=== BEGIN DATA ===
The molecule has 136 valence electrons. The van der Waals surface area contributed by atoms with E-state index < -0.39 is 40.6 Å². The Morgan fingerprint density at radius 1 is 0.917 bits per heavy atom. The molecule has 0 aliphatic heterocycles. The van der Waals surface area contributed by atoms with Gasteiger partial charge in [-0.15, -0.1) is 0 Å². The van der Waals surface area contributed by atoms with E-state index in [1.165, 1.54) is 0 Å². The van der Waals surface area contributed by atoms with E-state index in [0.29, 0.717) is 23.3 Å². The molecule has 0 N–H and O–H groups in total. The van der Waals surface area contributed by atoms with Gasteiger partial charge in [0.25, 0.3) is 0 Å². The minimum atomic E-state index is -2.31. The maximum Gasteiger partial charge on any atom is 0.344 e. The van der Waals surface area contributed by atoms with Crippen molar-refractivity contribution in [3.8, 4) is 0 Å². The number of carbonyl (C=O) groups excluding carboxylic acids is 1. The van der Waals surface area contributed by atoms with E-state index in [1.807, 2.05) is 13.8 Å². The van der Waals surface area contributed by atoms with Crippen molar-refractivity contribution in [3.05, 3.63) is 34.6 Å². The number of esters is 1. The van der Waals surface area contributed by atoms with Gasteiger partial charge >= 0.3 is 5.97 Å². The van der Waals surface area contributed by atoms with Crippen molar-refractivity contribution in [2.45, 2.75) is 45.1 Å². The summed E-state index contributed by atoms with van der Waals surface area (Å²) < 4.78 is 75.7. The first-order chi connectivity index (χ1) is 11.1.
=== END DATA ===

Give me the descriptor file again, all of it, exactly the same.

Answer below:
The molecule has 136 valence electrons. The van der Waals surface area contributed by atoms with E-state index < -0.39 is 40.6 Å². The Morgan fingerprint density at radius 1 is 0.917 bits per heavy atom. The molecule has 0 aliphatic heterocycles. The van der Waals surface area contributed by atoms with Gasteiger partial charge in [-0.15, -0.1) is 0 Å². The van der Waals surface area contributed by atoms with E-state index in [1.165, 1.54) is 0 Å². The van der Waals surface area contributed by atoms with E-state index in [0.29, 0.717) is 23.3 Å². The molecule has 0 N–H and O–H groups in total. The van der Waals surface area contributed by atoms with Gasteiger partial charge in [0.25, 0.3) is 0 Å². The minimum atomic E-state index is -2.31. The maximum Gasteiger partial charge on any atom is 0.344 e. The van der Waals surface area contributed by atoms with Crippen molar-refractivity contribution in [3.8, 4) is 0 Å². The number of carbonyl (C=O) groups excluding carboxylic acids is 1. The van der Waals surface area contributed by atoms with E-state index in [1.807, 2.05) is 13.8 Å². The van der Waals surface area contributed by atoms with Crippen molar-refractivity contribution in [3.05, 3.63) is 34.6 Å². The number of esters is 1. The van der Waals surface area contributed by atoms with Gasteiger partial charge >= 0.3 is 5.97 Å². The van der Waals surface area contributed by atoms with Crippen molar-refractivity contribution in [2.45, 2.75) is 45.1 Å². The summed E-state index contributed by atoms with van der Waals surface area (Å²) < 4.78 is 75.7. The first-order chi connectivity index (χ1) is 11.1.